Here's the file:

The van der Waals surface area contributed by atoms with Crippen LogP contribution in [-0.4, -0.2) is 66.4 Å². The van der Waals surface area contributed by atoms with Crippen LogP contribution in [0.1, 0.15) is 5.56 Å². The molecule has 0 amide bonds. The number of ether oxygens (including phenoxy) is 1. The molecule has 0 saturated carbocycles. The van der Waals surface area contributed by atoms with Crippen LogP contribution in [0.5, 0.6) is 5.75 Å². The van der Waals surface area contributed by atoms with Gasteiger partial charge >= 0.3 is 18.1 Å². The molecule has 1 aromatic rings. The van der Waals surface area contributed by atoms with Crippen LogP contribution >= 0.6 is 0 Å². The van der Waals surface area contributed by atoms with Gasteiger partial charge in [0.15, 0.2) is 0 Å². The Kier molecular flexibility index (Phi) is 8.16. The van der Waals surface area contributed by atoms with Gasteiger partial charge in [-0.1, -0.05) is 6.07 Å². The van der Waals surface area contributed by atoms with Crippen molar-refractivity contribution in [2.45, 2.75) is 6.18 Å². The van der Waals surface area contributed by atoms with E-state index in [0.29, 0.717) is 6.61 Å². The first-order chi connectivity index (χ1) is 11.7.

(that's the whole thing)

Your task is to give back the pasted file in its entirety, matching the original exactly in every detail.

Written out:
The van der Waals surface area contributed by atoms with Crippen LogP contribution in [-0.4, -0.2) is 66.4 Å². The van der Waals surface area contributed by atoms with Crippen LogP contribution in [0.1, 0.15) is 5.56 Å². The molecule has 0 amide bonds. The number of ether oxygens (including phenoxy) is 1. The molecule has 0 saturated carbocycles. The van der Waals surface area contributed by atoms with Crippen LogP contribution in [0.5, 0.6) is 5.75 Å². The van der Waals surface area contributed by atoms with Gasteiger partial charge >= 0.3 is 18.1 Å². The molecule has 1 aromatic rings. The van der Waals surface area contributed by atoms with Crippen LogP contribution >= 0.6 is 0 Å². The van der Waals surface area contributed by atoms with Gasteiger partial charge in [0.15, 0.2) is 0 Å². The Kier molecular flexibility index (Phi) is 8.16. The van der Waals surface area contributed by atoms with Gasteiger partial charge in [-0.1, -0.05) is 6.07 Å². The van der Waals surface area contributed by atoms with Crippen molar-refractivity contribution in [2.45, 2.75) is 6.18 Å². The van der Waals surface area contributed by atoms with E-state index in [0.29, 0.717) is 6.61 Å². The first-order chi connectivity index (χ1) is 11.7.